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Friday, June 13, 2008

mServices to Ride in on Next Wave of Emerging-market Mobile Growth

The International Telecommunication Union (ITU) recently reported that mobile phone subscriptions topped 3.3 billion worldwide with global growth reaching 22% annually. Mobile phone users in developing countries are continuing to make communication a priority and are even demanding more advanced features such as multimedia capabilities. Mobile penetration rates exceed 100% of the entire population in nearly 40 countries, including several emerging markets in Asia and Eastern Europe. Other countries that are not saturated, such as India and China, already had a robust population of mobile phone subscribers – 232 million and 547 million respectively – at the end of 2007, with those numbers increasing rapidly every year.

Penetration rates, particularly in emerging markets, continue to amaze industry watchers who, until recently, greatly under-estimated low-income consumers’ willingness and ability to purchase mobile phones. Operators, however, need more than increased subscriber numbers to claim victory in emerging markets. The average revenue per user (ARPU), the primary metric upon which operators are valued, has historically fallen as lower-income consumers adopt mobile technology. But ARPU doesn’t have to suffer in emerging markets. While developing-country consumers may have a limited budget for communications, they do allocate funds for other expenses that are increasingly being provided as mobile applications - healthcare, finance, education and entertainment.

The delivery of mobile-based services that capitalize on expanding mobile phone penetration is key to increasing ARPU in developing countries. In many cases, basic services (e.g., banking and healthcare) are underdeveloped or concentrated in urban areas but could reach far greater markets through mobile platforms. The success of many small mBanking and mCommerce programs indicates that mobile phone users in the developing world are willing to utilize their mobile phones to access value-added services. By providing robust and varied services to address basic needs, mobile companies are helping to transform the mobile phone into a life tool upon which even low-income consumers could be willing to spend a significant percentage of their monthly income. These types of mServices have the potential to counter diminishing ARPU and infuse incremental revenue into the mobile communications industry.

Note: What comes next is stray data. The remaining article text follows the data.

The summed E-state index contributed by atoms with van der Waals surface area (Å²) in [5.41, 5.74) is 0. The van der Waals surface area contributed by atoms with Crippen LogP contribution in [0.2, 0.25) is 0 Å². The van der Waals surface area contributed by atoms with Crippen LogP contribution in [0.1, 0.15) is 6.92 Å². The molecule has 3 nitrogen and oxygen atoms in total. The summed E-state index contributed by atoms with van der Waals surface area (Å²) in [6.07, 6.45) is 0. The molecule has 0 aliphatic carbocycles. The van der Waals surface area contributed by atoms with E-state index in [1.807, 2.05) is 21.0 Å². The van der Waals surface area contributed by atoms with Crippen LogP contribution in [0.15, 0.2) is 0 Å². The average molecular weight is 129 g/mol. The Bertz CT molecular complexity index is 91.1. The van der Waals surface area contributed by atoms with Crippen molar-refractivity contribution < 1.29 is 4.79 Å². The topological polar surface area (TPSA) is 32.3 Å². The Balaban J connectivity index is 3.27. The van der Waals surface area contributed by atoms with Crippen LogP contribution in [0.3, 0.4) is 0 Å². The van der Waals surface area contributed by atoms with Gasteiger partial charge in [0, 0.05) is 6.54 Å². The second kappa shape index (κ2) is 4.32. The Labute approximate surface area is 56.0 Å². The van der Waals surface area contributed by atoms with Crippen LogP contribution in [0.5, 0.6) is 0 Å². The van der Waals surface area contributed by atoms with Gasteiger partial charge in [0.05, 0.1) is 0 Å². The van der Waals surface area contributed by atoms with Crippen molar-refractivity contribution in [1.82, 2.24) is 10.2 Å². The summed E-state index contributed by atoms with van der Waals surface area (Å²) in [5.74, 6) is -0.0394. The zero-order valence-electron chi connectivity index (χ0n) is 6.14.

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Wednesday, June 4, 2008

WiMax Stays in the Spotlight

The WiMax drumbeat continued this week, signaling enduring interest among media, business and global standards organizations. Intel, the most vocal corporate proponent of the new standard, argues that WiMax has clear benefits in emerging markets, where the majority of the population is unconnected and there are fewer barriers from legacy systems. The company recently announced they would be making strategic investments in India-based WiMax firms and they are omnipresent at the 2008 WiMax Expo, which kicked off Monday in Taipei. At the Expo, hardware manufacturers are showing off WiMax-capable devices, such as a newer, larger version of Asus’ popular Eee PC.

As WiMax becomes more prevalent and begins to connect emerging markets previously underserved by DSL and cable services, there will be increasing opportunities for convergence of information and communication technologies. WiMax (with one foot in both IT and telecommunications), 3G-capable laptops, voice-over-IP, and other hybrid technologies represent both a convergence of technologies and of the value chains that deliver them. The convergence of products and distribution invites new players into the value chain, creating competition for revenues.

Companies with large, diverse product and service portfolios (e.g., HP, IBM, Sony) would do well to monitor converging technologies and capitalize on the opportunities presented when value chains overlap or merge. MNCs are well equipped to pursue these new business lines through acquisitions of smaller, nimbler companies or through internal growth. By diversifying their roles and broadening their control of the value chain in emerging markets, MNCs can benefit from entirely new revenue streams, making it easier to weather ongoing changes in global markets.